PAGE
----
An Honest Conversation With Rich Homie Quan

In his own words, the Atlanta upstart opens up about major labels, Rich Gang, and Hillary Clinton.

Photographer Ryan Lowry
An Honest Conversation With Rich Homie Quan Ryan Lowry

Six months before his breakout hit “Some Type of Way” dropped, Rich Homie Quan watched in awe as T.I. commandeered an entire sneaker store in Atlanta, his security detail having shut down the shop so that he could peruse in peace. Quan immediately identified that level of celebrity as a goal. “I just remember that moment like, ‘This is how it's gonna be when I walk into stuff. I'm gonna be able to clear out a store by myself,’" he told The FADER last week. "And I've done it. If I go out in Atlanta, they close all the stores for me." Two summers later, he can’t buy a T-shirt without a security guard escort, he says, in a mix of pride and disbelief that he’s made a lane for himself as a rapper.

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Since that revelation in 2013, he’s established two new goals for himself. First, he's aiming to go platinum on his own, not simply as a featured rapper, like he did on songs like YG's "My Nigga" and Rich Gang's "Lifestyle." "I've been featured on multiple platinum tracks but for me to have one of my own, it's gonna be a great accomplishment," Quan says of "Flex (Ooh Ooh Ooh)," his current single and a top contender to be the song of the summer. Second, he wants to go beyond rap as a platform, hoping to author a book or land a movie role—he recently auditioned for a part in Barbershop 3. "Hopefully I get it. Even if I don't, it was something like, 'You want Rich Homie Quan in a movie? Oh, that's so lit.'"

Over a lunch of pizza and Patron, I sat down with Quan to talk about his ambitions, his fraught relationship with Young Thug and Birdman, and why he deserved to be called out for that rape lyric. Read a lightly edited transcript of our conversation below.




RICH HOMIE QUAN: I really, to be honest, thought baseball was my ticket out of the hood. To this day, I wish I would've picked baseball because, of course, they make more money. I played from 14 to 18— like, I was very good at it. I was Mr. Baseball my freshman year. We were good and we had great talent. I don't wanna say it's a white sport now, but it is. I feel like a lot of us [black players] get overlooked but it's the way it goes, though. It might be a thing where we need to go harder. Sometimes, you know, we think we made it but we haven't, so we have to go a different route. Or go harder.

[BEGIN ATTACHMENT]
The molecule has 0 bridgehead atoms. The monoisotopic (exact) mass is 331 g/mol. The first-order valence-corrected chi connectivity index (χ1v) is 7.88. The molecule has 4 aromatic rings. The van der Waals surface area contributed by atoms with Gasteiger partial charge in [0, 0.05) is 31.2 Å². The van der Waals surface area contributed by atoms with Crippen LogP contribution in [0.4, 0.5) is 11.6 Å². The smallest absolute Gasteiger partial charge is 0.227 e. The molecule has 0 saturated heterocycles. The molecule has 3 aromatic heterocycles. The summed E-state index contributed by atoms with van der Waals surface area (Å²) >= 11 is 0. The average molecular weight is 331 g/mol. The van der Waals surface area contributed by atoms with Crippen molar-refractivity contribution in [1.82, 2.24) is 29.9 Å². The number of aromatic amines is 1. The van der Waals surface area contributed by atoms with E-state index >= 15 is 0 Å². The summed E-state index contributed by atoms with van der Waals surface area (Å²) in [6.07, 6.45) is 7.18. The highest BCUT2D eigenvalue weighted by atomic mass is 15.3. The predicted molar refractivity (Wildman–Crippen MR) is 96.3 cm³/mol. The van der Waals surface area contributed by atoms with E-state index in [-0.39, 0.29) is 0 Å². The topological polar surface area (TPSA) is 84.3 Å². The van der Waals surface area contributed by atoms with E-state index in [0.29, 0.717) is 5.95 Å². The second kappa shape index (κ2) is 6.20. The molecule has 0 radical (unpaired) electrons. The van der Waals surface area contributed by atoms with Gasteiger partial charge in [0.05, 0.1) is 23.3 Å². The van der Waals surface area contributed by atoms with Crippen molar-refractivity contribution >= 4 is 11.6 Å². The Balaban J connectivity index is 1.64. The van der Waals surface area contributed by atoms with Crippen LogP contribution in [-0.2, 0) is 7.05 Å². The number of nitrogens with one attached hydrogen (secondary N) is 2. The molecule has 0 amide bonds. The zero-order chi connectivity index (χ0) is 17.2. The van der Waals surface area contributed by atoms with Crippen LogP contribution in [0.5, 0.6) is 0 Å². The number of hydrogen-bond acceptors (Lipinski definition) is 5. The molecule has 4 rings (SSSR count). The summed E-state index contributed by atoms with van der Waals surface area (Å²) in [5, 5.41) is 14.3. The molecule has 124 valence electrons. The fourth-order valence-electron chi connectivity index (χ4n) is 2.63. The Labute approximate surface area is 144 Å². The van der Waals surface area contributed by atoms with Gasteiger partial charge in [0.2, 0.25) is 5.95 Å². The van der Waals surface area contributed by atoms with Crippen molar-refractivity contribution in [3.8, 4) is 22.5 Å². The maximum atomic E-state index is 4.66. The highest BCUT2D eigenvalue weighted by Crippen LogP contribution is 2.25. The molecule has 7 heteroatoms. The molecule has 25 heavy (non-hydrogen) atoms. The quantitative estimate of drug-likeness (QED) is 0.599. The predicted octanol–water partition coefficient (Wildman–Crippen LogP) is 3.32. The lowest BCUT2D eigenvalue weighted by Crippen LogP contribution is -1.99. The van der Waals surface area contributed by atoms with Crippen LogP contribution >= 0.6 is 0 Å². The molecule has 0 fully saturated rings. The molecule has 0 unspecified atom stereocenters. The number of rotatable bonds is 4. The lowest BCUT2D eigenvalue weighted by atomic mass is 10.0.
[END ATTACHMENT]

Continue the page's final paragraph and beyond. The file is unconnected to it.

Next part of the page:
At that time, my mind was in different places. I wanted to stay at home as opposed to going to college because college was so far away. I was so tired, and I was like, "I wanna be this street dude. I don't wanna leave home, my mom is trying her best to survive and support three kids. So I wanna stay home and help my mama.” I stayed home, and I ended up getting locked up for burglary and going to jail for a year-and-a-half. When I went to jail, I knew I couldn't be that baseball player I wanted to be. While I'm in jail, I'm trying to rehabilitate my mind. By a process of elimination, I started trying to think of things I was good at growing up. I always liked literature. So then I picked up on reading more in jail. After reading, I started writing poetry. And after poetry, I wanted to put it to a beat. So I would start beating on the desk in jail, you know, just trying to create something.


“I’m praying to God ‘Flex’ becomes platinum. I just want my own platinum plaque more than anything. I take nothing away from a song I’m on, but for me to have my own… Oh man.” —Rich Homie Quan

I came home a whole new person. I didn't want to burglarize houses anymore. I knew then I wanted to be a rapper. So I started taking it more seriously. I got into my first real studio. At that time I didn't feel comfortable with my voice but I knew if I kept working at it and practicing, it'd get better. I just started focusing on that 110% and I ended up getting 110% out of it.

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But [until then] I was a good kid, made good grades. In high school I so-called started "smelling myself." Like, I got my own job at Six Flags, started having my own money. So I felt as if, "Mom, you can't tell me anything, I got my own money.” I was still playing baseball but Six Flags wasn't making me enough money for where I foresee myself being.

I'm definitely getting closer to there. I'm definitely proud of myself. I know a lot of people counted me out, like, "Oh, he's a one-hit wonder, 'Some Type of Way' is gonna be his only song." I just say: Look at me now, man. I still haven't made it, but we got platinum tracks, then we got "Flex"—and I'm praying to God "Flex" becomes platinum. I just want my own platinum plaque more than anything. I take nothing away from a song I'm on, but for me to have my own… Oh man.

An Honest Conversation With Rich Homie Quan Ryan Lowry

With Rich Gang, I never—like, we never departed. We were kicking it, and I felt as if it was gonna help me and Thugga's solo career. So it was something we wanted to join to see where it puts us at. I feel as if it's put both of us in great situations to become great solo artists. I can't really say there was a moment where [it was over]. It was just me who woke up one day like, "Quan, it's time to get back to you, man. Focus on yourself. Your brand. That's how you came in." And that's how I wanna leave out. I don't care who I work with but at the same time I can never get away from my brand. So I just wanna get back to me.